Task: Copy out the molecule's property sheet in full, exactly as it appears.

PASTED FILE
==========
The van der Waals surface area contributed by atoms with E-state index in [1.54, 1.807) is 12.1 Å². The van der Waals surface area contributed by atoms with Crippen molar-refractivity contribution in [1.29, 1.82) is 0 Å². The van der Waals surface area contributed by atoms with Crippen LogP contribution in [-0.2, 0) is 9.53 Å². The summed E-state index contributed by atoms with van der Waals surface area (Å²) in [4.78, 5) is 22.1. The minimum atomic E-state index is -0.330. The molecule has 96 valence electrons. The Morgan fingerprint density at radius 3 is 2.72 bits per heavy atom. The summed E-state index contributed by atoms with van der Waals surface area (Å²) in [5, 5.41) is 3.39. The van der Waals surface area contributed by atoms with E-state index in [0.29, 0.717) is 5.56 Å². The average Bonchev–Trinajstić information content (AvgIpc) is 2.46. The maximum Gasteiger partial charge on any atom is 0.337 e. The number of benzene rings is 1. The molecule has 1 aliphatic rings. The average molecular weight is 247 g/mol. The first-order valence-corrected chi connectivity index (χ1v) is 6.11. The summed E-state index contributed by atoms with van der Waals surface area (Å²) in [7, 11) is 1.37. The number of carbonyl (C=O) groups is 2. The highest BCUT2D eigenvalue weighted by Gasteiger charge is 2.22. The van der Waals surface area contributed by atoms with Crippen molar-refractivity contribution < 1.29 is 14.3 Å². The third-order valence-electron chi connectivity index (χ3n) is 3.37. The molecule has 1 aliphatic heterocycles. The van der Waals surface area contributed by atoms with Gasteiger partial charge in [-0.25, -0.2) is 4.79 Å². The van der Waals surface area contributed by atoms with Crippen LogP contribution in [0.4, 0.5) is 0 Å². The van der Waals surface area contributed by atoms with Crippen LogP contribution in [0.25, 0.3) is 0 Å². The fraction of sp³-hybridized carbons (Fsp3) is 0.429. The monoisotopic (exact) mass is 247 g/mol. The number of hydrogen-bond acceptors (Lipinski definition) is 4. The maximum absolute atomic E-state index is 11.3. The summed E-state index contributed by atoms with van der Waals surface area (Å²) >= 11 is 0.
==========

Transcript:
The van der Waals surface area contributed by atoms with E-state index in [1.54, 1.807) is 12.1 Å². The van der Waals surface area contributed by atoms with Crippen molar-refractivity contribution in [1.29, 1.82) is 0 Å². The van der Waals surface area contributed by atoms with Crippen LogP contribution in [-0.2, 0) is 9.53 Å². The summed E-state index contributed by atoms with van der Waals surface area (Å²) in [4.78, 5) is 22.1. The minimum atomic E-state index is -0.330. The molecule has 96 valence electrons. The Morgan fingerprint density at radius 3 is 2.72 bits per heavy atom. The summed E-state index contributed by atoms with van der Waals surface area (Å²) in [5, 5.41) is 3.39. The van der Waals surface area contributed by atoms with E-state index in [0.29, 0.717) is 5.56 Å². The average Bonchev–Trinajstić information content (AvgIpc) is 2.46. The maximum Gasteiger partial charge on any atom is 0.337 e. The number of benzene rings is 1. The molecule has 1 aliphatic rings. The average molecular weight is 247 g/mol. The first-order valence-corrected chi connectivity index (χ1v) is 6.11. The summed E-state index contributed by atoms with van der Waals surface area (Å²) in [7, 11) is 1.37. The number of carbonyl (C=O) groups is 2. The highest BCUT2D eigenvalue weighted by Gasteiger charge is 2.22. The van der Waals surface area contributed by atoms with Crippen molar-refractivity contribution < 1.29 is 14.3 Å². The third-order valence-electron chi connectivity index (χ3n) is 3.37. The molecule has 1 aliphatic heterocycles. The van der Waals surface area contributed by atoms with Gasteiger partial charge in [-0.25, -0.2) is 4.79 Å². The van der Waals surface area contributed by atoms with Crippen LogP contribution in [0.4, 0.5) is 0 Å². The van der Waals surface area contributed by atoms with Crippen LogP contribution in [0.25, 0.3) is 0 Å². The fraction of sp³-hybridized carbons (Fsp3) is 0.429. The monoisotopic (exact) mass is 247 g/mol. The number of hydrogen-bond acceptors (Lipinski definition) is 4. The maximum absolute atomic E-state index is 11.3. The summed E-state index contributed by atoms with van der Waals surface area (Å²) >= 11 is 0.